luminance processing circuitry adapted to cause spectrum folding of a luminance input signal Y with respect to a phase-perturbed frequency twice the colour subcarrier frequency but with its phase inverted between each pair of lines to produce alias components in the video band, and to comb filter the resultant luminance signal using a delay of an odd number of lines to provide a modulus sine response having peaks at integral multiples of f _{L} /N, where f_{L} is the television line frequency, and N is an odd integer;chrominance processing circuitry adapted to form the I and Q signals into a composite chrominance signal C based on I and Q, to modulate the chrominance signal C onto the phase perturbed colour subcarrier frequency, and to comb filter the modulated chrominance signal with a modulus sine response having peaks at odd integral multiples of f _{L} /2N; andcombining means for combining the luminance and modulated chrominance signals. 6. An N.T.S.C. decoder for decoding an N.T.S.C. colour television signal into Y, I and Q signals, comprising:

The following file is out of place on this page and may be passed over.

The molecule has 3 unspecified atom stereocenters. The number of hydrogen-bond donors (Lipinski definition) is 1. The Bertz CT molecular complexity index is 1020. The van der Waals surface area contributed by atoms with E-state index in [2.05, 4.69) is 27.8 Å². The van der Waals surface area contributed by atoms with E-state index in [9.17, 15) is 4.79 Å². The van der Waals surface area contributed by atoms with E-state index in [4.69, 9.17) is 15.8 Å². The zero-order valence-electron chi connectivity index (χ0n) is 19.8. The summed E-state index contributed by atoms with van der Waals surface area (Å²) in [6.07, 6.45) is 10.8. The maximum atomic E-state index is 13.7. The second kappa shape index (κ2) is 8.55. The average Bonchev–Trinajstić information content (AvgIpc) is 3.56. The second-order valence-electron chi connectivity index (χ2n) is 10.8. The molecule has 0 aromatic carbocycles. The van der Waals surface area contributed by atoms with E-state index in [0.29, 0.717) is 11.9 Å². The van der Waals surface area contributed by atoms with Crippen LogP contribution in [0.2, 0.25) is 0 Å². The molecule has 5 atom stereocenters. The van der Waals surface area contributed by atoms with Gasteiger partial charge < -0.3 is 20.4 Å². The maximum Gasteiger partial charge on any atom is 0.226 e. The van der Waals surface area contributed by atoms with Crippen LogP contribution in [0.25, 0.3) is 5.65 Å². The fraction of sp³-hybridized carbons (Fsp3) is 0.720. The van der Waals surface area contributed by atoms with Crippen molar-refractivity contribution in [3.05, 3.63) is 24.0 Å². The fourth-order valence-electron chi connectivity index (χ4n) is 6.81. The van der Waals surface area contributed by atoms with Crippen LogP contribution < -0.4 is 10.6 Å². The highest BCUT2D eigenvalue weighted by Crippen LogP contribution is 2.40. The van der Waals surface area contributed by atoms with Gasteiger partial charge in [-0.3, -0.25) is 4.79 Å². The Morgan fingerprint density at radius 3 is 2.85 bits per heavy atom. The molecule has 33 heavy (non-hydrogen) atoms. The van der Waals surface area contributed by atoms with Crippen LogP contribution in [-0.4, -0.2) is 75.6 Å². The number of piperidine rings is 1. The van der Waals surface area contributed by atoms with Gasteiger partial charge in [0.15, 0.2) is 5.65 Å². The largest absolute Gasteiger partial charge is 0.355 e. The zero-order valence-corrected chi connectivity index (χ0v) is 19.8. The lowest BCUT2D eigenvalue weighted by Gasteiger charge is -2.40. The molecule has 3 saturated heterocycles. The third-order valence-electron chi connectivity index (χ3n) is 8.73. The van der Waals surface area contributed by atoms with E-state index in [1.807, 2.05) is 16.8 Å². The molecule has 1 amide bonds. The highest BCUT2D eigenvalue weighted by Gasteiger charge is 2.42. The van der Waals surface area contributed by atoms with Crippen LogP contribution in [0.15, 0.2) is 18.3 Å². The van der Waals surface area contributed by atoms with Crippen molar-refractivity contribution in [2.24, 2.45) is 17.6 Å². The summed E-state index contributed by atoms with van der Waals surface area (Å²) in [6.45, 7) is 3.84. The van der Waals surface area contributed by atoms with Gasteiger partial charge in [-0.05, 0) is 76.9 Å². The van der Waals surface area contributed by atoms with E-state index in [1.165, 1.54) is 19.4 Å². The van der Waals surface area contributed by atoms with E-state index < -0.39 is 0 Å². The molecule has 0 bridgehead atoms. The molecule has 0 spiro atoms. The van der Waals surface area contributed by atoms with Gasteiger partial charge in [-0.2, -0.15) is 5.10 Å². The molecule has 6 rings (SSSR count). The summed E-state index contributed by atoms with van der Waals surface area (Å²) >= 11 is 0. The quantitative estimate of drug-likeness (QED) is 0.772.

luminance processing circuitry adapted to comb filter the N.T.S.C. signal using a delay of an odd number of lines to provide a modulus sine response having peaks at integral multiples of f _{L} /N, where f_{L} is the television line frequency, and N is an odd integer, and to cause spectrum folding of the comb filtered signal with respect to a phase-perturbed frequency twice the colour subcarrier frequency but with its phase inverted between each pair of lines to provide a luminance signal;chrominance processing circuitry adapted to comb filter the N.T.S.C. signal with a modulus sine response having peaks at odd integral multiples of f _{L} /2N, to multiply the last-mentioned comb filtered signal by a phase perturbed signal of subcarrier frequency, and to separate the multiplied signal into its orthogonal I and Q components.Description This invention relates to the processing of digital N.T.S.C. colour television signals. Our British Pat. Nos. 1,534,268-270 have described the use with digital PAL colour television signals of separated signals in the form of a luminance signal Y The Y This invention is concerned to provide a solution to problems arising in attempting to derive a corresponding Y It will be appreciated that the sampling frequency 2f Where line-to-line variations occur there will be residual alias components, but in practical television signals the sampling system works well without introducing subjectively noticeable degradation. However such a filtering system cannot be used with N.T.S.C. signals, because in the N.T.S.C. system the colour subcarrier frequency is itself equal to an odd integral multiple of one-half (rather than one-quarter) of the line frequency F From this it would seem that it is impossible to sample the separated luminance and colour difference baseband signal components at twice the N.T.S.C. colour subcarrier frequency without introducing substantial impairment into the signals. It should be noted that the sampling of the composite N.T.S.C. signal has already been proposed by John P. Rossi, see SMPTE Journal, Vol. 85, No. 1, Jan. 1976, pages 1 to 6, "Sub-Nyquist-encoded PCM NTSC Colour Television" and IEE Conference Publication No. 166, pages 218 to 221, "Sub-Nyquist sampled PCM NTSC Color TV Signal Derived from Four Times the Color Subcarrier", (International Broadcasting Convention 1978). An improved method is described in our British Pat. application No. 7902912 (V. G. Devereux), publication No. 2,040,640. The problems involved in encoding to give samples directly representative of an encoded composite N.T.S.C. signal are however quite different from those involved in obtaining the sampled luminance signal Y In accordance with this invention we provide a method of and apparatus for digitally sampling the luminance component of a N.T.S.C. colour television signal in which the signal is sampled with a mean frequency of twice the colour subcarrier frequency to produce a sampled luminance signal, but in which the sampling phase is changed between each pair of lines by an amount equal to half the interval between samples. The invention is applicable to the sampling of separate luminance and chrominance signals, to the sampling of encoded N.T.S.C. signals, and to the conversion of N.T.S.C. signals into signals of other form, as will become apparent from the following description. The invention will now be described in more detail, by way of example, with reference to the drawings, in which: FIG. 1 is a block circuit diagram of a system embodying the invention for sampling an analogue N.T.S.C. signal and recreating the analogue signal from the sampled signal; FIG. 2 (comprised of a and b) illustrates two filter units used in the system of FIG. 1; FIG. 3 shows the relationship of the main luminance and chrominance components of an N.T.S.C. signal; FIG. 4 (comprised of a and b) illustrates the comb filtering of the luminance and chrominance components; FIG. 5 (comprised of a and b) illustrates the generation of alias components; FIG. 6 (comprised of a, b, c and d) shows the sampling sites on a few lines of N.T.S.C. when sampled at (a) 2f FIG. 7 (comprised of a, b, c and d) illustrates (in terms of the spectral components) how the 2f FIG. 8 shows the f FIG. 9 illustrates the periodicity of the Y FIG. 10 illustrates sample values of the chrominance signal C FIG. 11 is a block diagram of a sampling system using a digital comb filter; FIG. 12 is a block diagram of a system for regenerating an analogue signal and also using a digital filter; FIG. 13 is a diagram illustrating the use of the Y FIG. 14 is a spectrum diagram illustrating residual aliasing; FIG. 15 is a circuit diagram of a pre-filter unit for use in the system of FIG. 13; FIG. 16 is a circuit diagram of a post-filter unit for use in the system of FIG. 13; FIG. 17 (comprised of a, b and c) illustrates the chrominance response of the system of FIG. 13 to a horizontal chrominance edge without pre-filtering; FIG. 18 (comprised of a, b and c) illustrates the response in the presense of pre-filtering; FIG. 19 is a diagram illustrating which of the 4f FIG. 20 defines the selected chrominance samples; FIG. 21 is a block diagram of a digital system for converting I and Q to C FIG. 22 is a block diagram of a digital system for converting C FIG. 23 illustrates the structure of I" and Q" signals; FIG. 24 defines chrominance samples C"; FIG. 25 illustrates the time positions of phase perturbed clock signals; FIG. 26 illustrates the 2f FIG. 27 shows circuitry for deriving the phase perturbed clock signals 2f FIG. 28 shows a system for transcoding between PAL and N.T.S.C. systems via Y FIG. 29 illustrates the transition between PAL and N.T.S.C. signals of different line and field standards; FIG. 30 is a block circuit diagram of an N.T.S.C. coder embodying the invention; FIG. 31 is a block circuit diagram of an N.T.S.C. decoder embodying the invention; and FIG. 32 is a block circuit diagram of a luminance stop filter, used in the coder of FIG. 30 and decoder of FIG. 31. In FIG. 1 an analogue N.T.S.C. signal is received at an input 10 and applies to a filtering unit 12 which has two outputs 14, 16 and provides two filtering functions F The Y Subsequently the Y If the filters were perfect, the output signal at 38 would be identical to the input signal at 10, i.e. the system would be "transparent", discounting any delay. FIG. 2 illustrates the construction of the input and output filtering units 12 and 32. At (a) is shown the unit 12, which comprises a one-line delay 40 connected to the input 10 and having a halving substractor 42 connected to the input and output of the delay. The output of the subtractor 42 is thus a signal in which frequency components which are odd integral components of half the line frequency have been preferentially selected. The output of subtractor 42 is applied to a band-pass filter 44 which covers the chrominance band, and the filter output is connected to the output 16. The output signal at this output thus consists of a pre-filtered chrominance signal from which components which are integral multiples of the line frequency have been removed by comb filtering. The output of the delay 40 is connected through an equalising delay 46 which compensates for the delay introduced by the band-pass filter 44 to the non-inversion input of a subtractor 48. The inversion input of the subtractor receives the chrominance signal from filter 44. Thus the output signal from the subtractor at terminal 14 consists essentially of the luminance components of the signal, the chrominance components having been subtracted out. The filtering unit 12 takes advantage of the fact that where there is no line-to-line variation of Y, I and Q signals, the spectral components of the luminance and chrominance components of an N.T.S.C. signal are interleaved, as shown in FIG. 3. A filter which has spectral zeros at odd multiples of half the line frequency may thus select the luminance components, while one that has zeros at multiples of the line frequency may select the chrominance. The filter function F Where line-to-line variations occur there will be some residual modulated chrominance in the output of filter F It will be appreciated that the frequency diagrams such as FIGS. 3 and 4 are purely diagrammatic and are not to scale. There will in practice be very many more minima and maxima than those shown, but only a small number are illustrated for clarity. The luminance output of filter F The sampling action of the two ADCs 18 and 20 must be related in phase if the analogue output N.T.S.C. signal of FIG. 1 is to be similar to the input signal. After passing through the converter pairs 18, 20 and 26, 28 in FIG. 1, the resultant analogue signals are applied to the filtering unit 32, shown in more detail in FIG. 2 at (b). The purpose of this unit is to combine the luminance and chrominance signals with their residual interfering signals in such a way as to reproduce the original composite signal at input 10, the residual interference signals having cancelled each other. To this end a halving subtractor 50 is connected to the terminals 34 and 36 and applies its output through a band pass filter 52 covering the chrominance band, and similar to filter 44, to the inversion input of a subtractor 54 and to a one-line delay 56 the output of which is applied to an adder 58. The non-inversion input of subtractor 54 receives the luminance signal from terminal 34 via an equalising delay 60, and the subtractor output is applied to the other input of the adder 58. It will be seen that in the unit 12 the one-line delay is in the luminance path whereas in the unit 32 it is in the chrominance path. An alternative rearrangement is possible in which the delay is in the chrominance path in the unit 12 and the luminance path in unit 32. The lowest sub-Nyquist sampling frequency which can be used for the output of filtering unit 12 is that which allows the maximum overlap of the primary and first-order spectra. From (a) in FIG. 4 this is f The exact value of 2f In accordance with this invention the conflicting requirements are met by using a sampling frequency having a mean value of 2f Reference is now made to FIG. 6. In diagram (a) are diagrammatically shown the sampling sites on portions of four time-successive lines of one field which would arise if an N.T.S.C. signal were sampled at 2f It can be shown by the use of two-dimensional spatial Fourier transforms, that the essential spectral properties of signals sampled with such a structure are identical to those of signals sampled with a continuous half-line offset frequency. Consideration will now be given to the sampling of the output of filter F FIG. 7 illustrates, on a one-dimensional basis, how the 2f It can also be seen from FIG. 7 that sampling an N.T.S.C. signal can be achieved by analogue multiplication followed by simple addition. A signal such as at (c) if sampled at f The nature of the phase perturbations to the 2f The absolute phase of sampling does however govern the nature of the chrominance samples. FIG. 10 shows the chrominance waveforms at the output of filter F There are four special cases of interest which result in line-by-line sequences as follows: (1) θ=0°, sequence Q, I, -Q, -I (2) θ=45°, sequence (Q-I)/√2, (Q+I)/√2, -(Q-I)/√2, -(Q+I)/√2 (3) θ=33°, sequence U, V, -U, -V (4) θ=78°, sequence (U-V)/√2, (U+V)/√2, -(U-V)/√2, -(U+V)/√2 U and V are defined on FIG. 10, and correspond to the PAL chrominance signals. The choice of sequence will be governed by operational considerations. The filters F FIG. 11 shows a system of such a type. An analogue N.T.S.C. signal is received at an input 60 and low-pass filtered in a filter 62. The filter has a cut-off frequency equal to the maximum nominal video frequency component, f The receiving end of the system is shown in FIG. 12. Here the Y If a digital output sampled at 4f In this way a 4f The usefulness of such an arrangement is, firstly, that it is expected that 4f As far as the first of these points is concerned, the system described is an alternative to interpolating the 4f As far as the second and third points are concerned, it depends on whether or not component signals (i.e. luminance and colour difference signals) ultimately become the working signals in a digital system. It follows therefore that it is important to know how to derive the luminance-chrominance signals from component signals, and equally how to reverse the process. There are, then, two further routes, namely YIQ to Y FIG. 13 shows these routes. The bottom part of the figure, namely the N.T.S.C. to N.T.S.C. path, is constituted by FIG. 1. The top part corresponds to the two additional routes. It will be noted that in these routes the luminance (Y) path is identical to that in the bottom path (N.T.S.C. to N.T.S.C.), were the chrominance path absent. Thus the manner in which the luminance is comb-filtered, sampled and reconstituted is identical to that given above. However, there is also a difference in that the chrominance (I, Q) path of the N.T.S.C. to N.T.S.C. route carries the signals which cancel the luminance impairments caused by the comb filtering and sampling. Thus the luminance component of the N.T.S.C. signal undergoes no overall impairment in the N.T.S.C. to N.T.S.C. route. In the Y to Y' route the luminance and chrominance paths do not interact and so the chrominance path cannot carry the signals which compensate the luminance impairments. As a result the Y' obtained at the output suffers from residual aliasing, maximally at the 1/4 line offset frequencies, and loss of diagonal resolution as shown by the spectrum in FIG. 14. These impairments are the familiar ones associated with sub-Nyquist sampling of the composite PAL signal and the PAL signal Y The chrominance paths of the YIQ to Y FIG. 15 shows an example of a circuit which can be represented by filter F FIG. 16 shows an example of a circuit which can be represented by filter F As before, if, for example, θ equals zero, the illustrated multipliers 9, 10, 11 and 12, subtractor 13 and adder 14 could be omitted and the Q and I outputs taken from the outputs of switches S4 and S5 respectively. It will be appreciated that other circuit rearrangements are possible so as to produce the outputs (A cos θ+B sin θ) and (-A sin θ+B cos θ) from the input sequence A, B, -A, -B, A . . . . If there were no line-to-line variations in the I and Q signals then they would be recovered perfectly from the composite chrominance signal C in traversing the route YIQ to Y FIG. 17 shows the chrominance response of the system to a horizontal chrominance edge without chrominance pre-filtering. At (a) is shown the input I and Q waveforms and the vector representation, assuming that both components change. At (b) and (c) are shown respectively the two cases of θ equal to zero and 45°. In the first case the self-aliasing appears as a misregistration of one of the components from the true position indicated by the position of the output luminance component which is delayed by one line. This differential misregistration produces an intermediate hue which is not, in general, in the same direction as the transition vector and therefore causes an error. The worst case occurs when the transition vector is parallel or perpendicular to the bisector of the I and Q axes. In the second case the wanted components of the signal transitions are both softened and misregistered by half a line pitch, but now the I/Q cross-talk introduces a further unwanted component into each signal. This again produces an intermediate hue which is not, in general, on the transition locus. The worst case now occurs when the transition vector is parallel to either the I or Q axis. Moreover if the f The addition of the I and Q prefilters reduces these effects at the expense of further softening the vertical transient response, as shown in FIG. 18. As in FIG. 17, the input is shown at (a) and the cases of θ equal to zero and 45° are shown at (b) and (c). As can be seen there is now no misregistration for either case, and the hue error is halved. The half-picture-frequency flicker of the hue error can be avoided by further perturbing the f As described above, it is possible to implement the processing carried out by filters F FIG. 19 shows a subscript convention for 4f FIG. 21 shows such an arrangement. Assuming that the subcarrier frequency is equal to (n+1/2)f Turning to the digital implementation of filter F The amount of storage required in the arrangement of FIG. 22 may be reduced. To show this and the nature of the I FIG. 23 shows that the nature of the I" and Q" sample is such that, in general, pairs of non-zero values occur between pairs of zero values. In particular, if θ equals zero, only every fourth sample is non-zero. Thus the I" and Q" samples have strong spectral components centred on multiples of f A system which receives a signal, of a certain format, processes it and eventually produces an output, and in which the output signal is essentially indistinguishable for practical purposes from the input signal, is referred to as "transparent". The "transparency" of the C to I"/Q" to C path may be demonstrated as follows. Firstly the structure of the non-zero I The I The generation of the phase-perturbed clock signals will now be described. FIG. 25 shows the spatial structure of the 2f The behaviour of these discontinuities can be described in terms of a basic unit of time equal to one quarter of a subcarrier period. Using 1 for the presence of a clock pulse and 0 for its absence, the behaviour of the 2f The arrangement of FIG. 13 enables transcoding to take place between sources of YIQ or N.T.S.C. on the one hand and destinations of YIQ or N.T.S.C. on the other, any of which may be in analogue or digital form sampled at 4f It is possible to transcode between PAL and N.T.S.C. systems, under such conditions, by observing firstly that the luminance sampling structures will be nominally identical provided that the 4-field repetitive structure of FIG. 9 applies to the N.T.S.C. luminance. Secondly the chrominance sampling structures will be nominally identical provided that the 8-field repetitive structure of FIG. 9 applies to the N.T.S.C. chrominance. Thirdly, by choosing θ equal to 78° the chrominance line-by-line sequence, A, B, -A, -B of the N.T.S.C. signal has A equal to (U-V)/√2 and B equal to (U+V)/√2 as noted above. Thus it is only necessary to invert the N.T.S.C. chrominance samples on alternate line pairs to give compatible PAL chrominance samples. This can be done by passing the N.T.S.C. chrominance samples through a switchable inverter controlled by a quarter-line-frequency square wave. Similarly the PAL chrominance samples may be converted to N.T.S.C. form by passing them through an identical circuit. Such chrominance transcoding from N.T.S.C. to PAL and back again or vice versa is completely transparent as it involves only inversion. FIG. 28 shows such a transcoding arrangement between PAL and N.T.S.C. systems of identical field and line standards and having subcarrier frequencies differing only by 1/4 of line frequency. The Y These slight accumulations of phase error can be accomodated by using a buffer store which simply re-times the incoming sample values so as to occur at the correct output rate. This involves the loss or spurious generation of one sample value per line which can be arranged to occur in the blanking interval and which is therefore of no significance. Moreover the process is reversible as many times as necessary with no cumulative loss. This is the function of buffer stores 24 and 25 in FIG. 28. Similarly the chrominance inversion on alternate line pairs performed by switches 26 and 27 also involves no cumulative loss. This lack of cumulative loss can be turned to advantage when considering the various routes through the system of FIG. 28. For example, the routes: (a) N.T.S.C. to Y (b) Y (c) Y are all "transparent" provided the bandpass filters are perfect. This being so, it is possible to generate composite PAL from composite N.T.S.C. and reverse the process transparently. Thus an analogue N.T.S.C. signal could be transformed into an analogue PAL signal for transmission over a link with poor differential phase and inversely transformed at the receiving end. The impairments introduced by the link would then appear as characteristic PAL rather than N.T.S.C. impairments but in other respects, the N.T.S.C. signal would remain intact. The fact that the Y The Y FIG. 29 shows such a transcoding between colour systems of differing line and/or field standards where, for example, the left-hand side has been designated 525/60 and the right-hand side 625/50. The relationships between the Y Now returning to FIG. 13, a careful inspection will show that the path Y,I,Q to N.T.S.C. constitutes an N.T.S.C. encoder, while the path N.T.S.C. to Y', I', Q' conversely constitutes an N.T.S.C. decoder. The use of such a coder and decoder together has advantages in that it makes use of the transparency which exists in the N.T.S.C. to Y We have also appreciated that the transparency of the Y An encoder formed in this way thus operates by spectrum folding the luminance signal Y with respect to a phase-perturbed frequency which is twice the colour subcarrier frequency, comb filtering the resultant luminance signal with a modulus sine response having peaks at integral multiples of f Conversely, an N.T.S.C. decoder thus constituted comb filters the input N.T.S.C. signal with a modulus sine response having peaks at integral multiples of f Preferably prefiltering is applied in the coder and post filtering in the decoder. In each case the spectrum folding can be achieved by multiplication by a phase perturbed signal of twice subcarrier frequency and the addition of the resultant to the original signal. Finally, when used as a coder the filters F FIG. 30 shows an example of such a collapsed coder when the filters F It will be noted that the filter L comprises two parallel paths, the one being a time-invariant filter taking weights of -1/4, 1/2, -1/4 of signals separated by the delay elements. The other path multiplies the quarter-difference of signals separated by two delay elements by a phase-perturbed sinewave of twice the subcarrier frequency whose reference phase is as defined in FIG. 6(b). Such collapsed forms of coder and decoder can be implemented using analogue techniques without recourse to sampling. They may also be implemented digitally using any convenient sampling frequency near three times the subcarrier frequency provided that a bandpass filter, containing the modulated chrominance region, precedes the multiplier in L. Patent Citations